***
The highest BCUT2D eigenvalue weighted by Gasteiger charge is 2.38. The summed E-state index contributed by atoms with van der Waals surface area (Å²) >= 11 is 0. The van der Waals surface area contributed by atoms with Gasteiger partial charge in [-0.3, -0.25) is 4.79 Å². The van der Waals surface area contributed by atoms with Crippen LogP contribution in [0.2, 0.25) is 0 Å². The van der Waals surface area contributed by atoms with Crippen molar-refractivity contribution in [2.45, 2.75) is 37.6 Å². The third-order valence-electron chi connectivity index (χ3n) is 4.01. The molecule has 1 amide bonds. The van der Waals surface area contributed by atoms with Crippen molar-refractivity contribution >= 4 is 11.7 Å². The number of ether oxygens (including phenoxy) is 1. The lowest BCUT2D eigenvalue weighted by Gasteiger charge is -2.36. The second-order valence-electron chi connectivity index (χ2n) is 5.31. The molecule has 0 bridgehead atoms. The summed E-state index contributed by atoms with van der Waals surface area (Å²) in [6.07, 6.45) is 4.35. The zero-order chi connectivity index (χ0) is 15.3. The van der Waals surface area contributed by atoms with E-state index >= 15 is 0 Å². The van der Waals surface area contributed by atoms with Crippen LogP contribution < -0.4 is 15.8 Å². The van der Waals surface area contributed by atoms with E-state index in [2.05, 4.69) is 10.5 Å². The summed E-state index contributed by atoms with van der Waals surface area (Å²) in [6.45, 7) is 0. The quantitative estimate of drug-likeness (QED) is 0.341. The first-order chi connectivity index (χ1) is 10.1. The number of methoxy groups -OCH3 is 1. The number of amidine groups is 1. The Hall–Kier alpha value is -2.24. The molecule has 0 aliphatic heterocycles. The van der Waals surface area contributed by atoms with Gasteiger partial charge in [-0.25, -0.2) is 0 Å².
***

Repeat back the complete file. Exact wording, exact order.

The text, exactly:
The highest BCUT2D eigenvalue weighted by Gasteiger charge is 2.38. The summed E-state index contributed by atoms with van der Waals surface area (Å²) >= 11 is 0. The van der Waals surface area contributed by atoms with Gasteiger partial charge in [-0.3, -0.25) is 4.79 Å². The van der Waals surface area contributed by atoms with Crippen LogP contribution in [0.2, 0.25) is 0 Å². The van der Waals surface area contributed by atoms with Crippen molar-refractivity contribution in [2.45, 2.75) is 37.6 Å². The third-order valence-electron chi connectivity index (χ3n) is 4.01. The molecule has 1 amide bonds. The van der Waals surface area contributed by atoms with Crippen molar-refractivity contribution >= 4 is 11.7 Å². The number of ether oxygens (including phenoxy) is 1. The lowest BCUT2D eigenvalue weighted by Gasteiger charge is -2.36. The second-order valence-electron chi connectivity index (χ2n) is 5.31. The molecule has 0 bridgehead atoms. The summed E-state index contributed by atoms with van der Waals surface area (Å²) in [6.07, 6.45) is 4.35. The zero-order chi connectivity index (χ0) is 15.3. The van der Waals surface area contributed by atoms with E-state index >= 15 is 0 Å². The van der Waals surface area contributed by atoms with Crippen LogP contribution < -0.4 is 15.8 Å². The van der Waals surface area contributed by atoms with E-state index in [2.05, 4.69) is 10.5 Å². The summed E-state index contributed by atoms with van der Waals surface area (Å²) in [6.45, 7) is 0. The quantitative estimate of drug-likeness (QED) is 0.341. The first-order chi connectivity index (χ1) is 10.1. The number of methoxy groups -OCH3 is 1. The number of amidine groups is 1. The Hall–Kier alpha value is -2.24. The molecule has 0 aliphatic heterocycles. The van der Waals surface area contributed by atoms with Gasteiger partial charge in [-0.25, -0.2) is 0 Å².